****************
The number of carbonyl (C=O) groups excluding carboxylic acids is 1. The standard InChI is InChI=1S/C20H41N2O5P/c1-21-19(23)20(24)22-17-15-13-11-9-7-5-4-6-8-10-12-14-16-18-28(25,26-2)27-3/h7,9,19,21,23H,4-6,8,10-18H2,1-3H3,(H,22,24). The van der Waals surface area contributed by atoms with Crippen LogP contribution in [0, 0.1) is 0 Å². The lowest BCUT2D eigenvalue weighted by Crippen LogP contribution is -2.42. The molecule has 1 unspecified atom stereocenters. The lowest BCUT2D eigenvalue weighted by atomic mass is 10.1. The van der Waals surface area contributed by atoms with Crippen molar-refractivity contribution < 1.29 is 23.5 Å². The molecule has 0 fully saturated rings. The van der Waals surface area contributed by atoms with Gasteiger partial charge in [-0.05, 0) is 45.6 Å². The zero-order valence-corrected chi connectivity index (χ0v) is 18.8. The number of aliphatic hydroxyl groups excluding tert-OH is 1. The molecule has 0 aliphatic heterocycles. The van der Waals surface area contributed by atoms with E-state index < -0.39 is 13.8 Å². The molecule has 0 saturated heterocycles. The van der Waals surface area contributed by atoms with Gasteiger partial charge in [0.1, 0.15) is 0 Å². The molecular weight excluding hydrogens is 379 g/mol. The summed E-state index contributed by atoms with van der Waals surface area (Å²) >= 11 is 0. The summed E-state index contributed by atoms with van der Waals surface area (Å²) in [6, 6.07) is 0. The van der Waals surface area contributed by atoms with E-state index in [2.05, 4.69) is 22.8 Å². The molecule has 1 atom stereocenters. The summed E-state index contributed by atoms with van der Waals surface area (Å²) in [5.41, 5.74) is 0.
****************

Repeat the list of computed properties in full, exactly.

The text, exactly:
The number of carbonyl (C=O) groups excluding carboxylic acids is 1. The standard InChI is InChI=1S/C20H41N2O5P/c1-21-19(23)20(24)22-17-15-13-11-9-7-5-4-6-8-10-12-14-16-18-28(25,26-2)27-3/h7,9,19,21,23H,4-6,8,10-18H2,1-3H3,(H,22,24). The van der Waals surface area contributed by atoms with Crippen LogP contribution in [0, 0.1) is 0 Å². The lowest BCUT2D eigenvalue weighted by Crippen LogP contribution is -2.42. The molecule has 1 unspecified atom stereocenters. The lowest BCUT2D eigenvalue weighted by atomic mass is 10.1. The van der Waals surface area contributed by atoms with Crippen molar-refractivity contribution < 1.29 is 23.5 Å². The molecule has 0 fully saturated rings. The van der Waals surface area contributed by atoms with Gasteiger partial charge in [-0.05, 0) is 45.6 Å². The zero-order valence-corrected chi connectivity index (χ0v) is 18.8. The number of aliphatic hydroxyl groups excluding tert-OH is 1. The molecule has 0 aliphatic heterocycles. The van der Waals surface area contributed by atoms with E-state index < -0.39 is 13.8 Å². The molecule has 0 saturated heterocycles. The van der Waals surface area contributed by atoms with Gasteiger partial charge in [0.1, 0.15) is 0 Å². The molecular weight excluding hydrogens is 379 g/mol. The summed E-state index contributed by atoms with van der Waals surface area (Å²) >= 11 is 0. The summed E-state index contributed by atoms with van der Waals surface area (Å²) in [6, 6.07) is 0. The van der Waals surface area contributed by atoms with E-state index in [2.05, 4.69) is 22.8 Å². The molecule has 1 atom stereocenters. The summed E-state index contributed by atoms with van der Waals surface area (Å²) in [5.41, 5.74) is 0.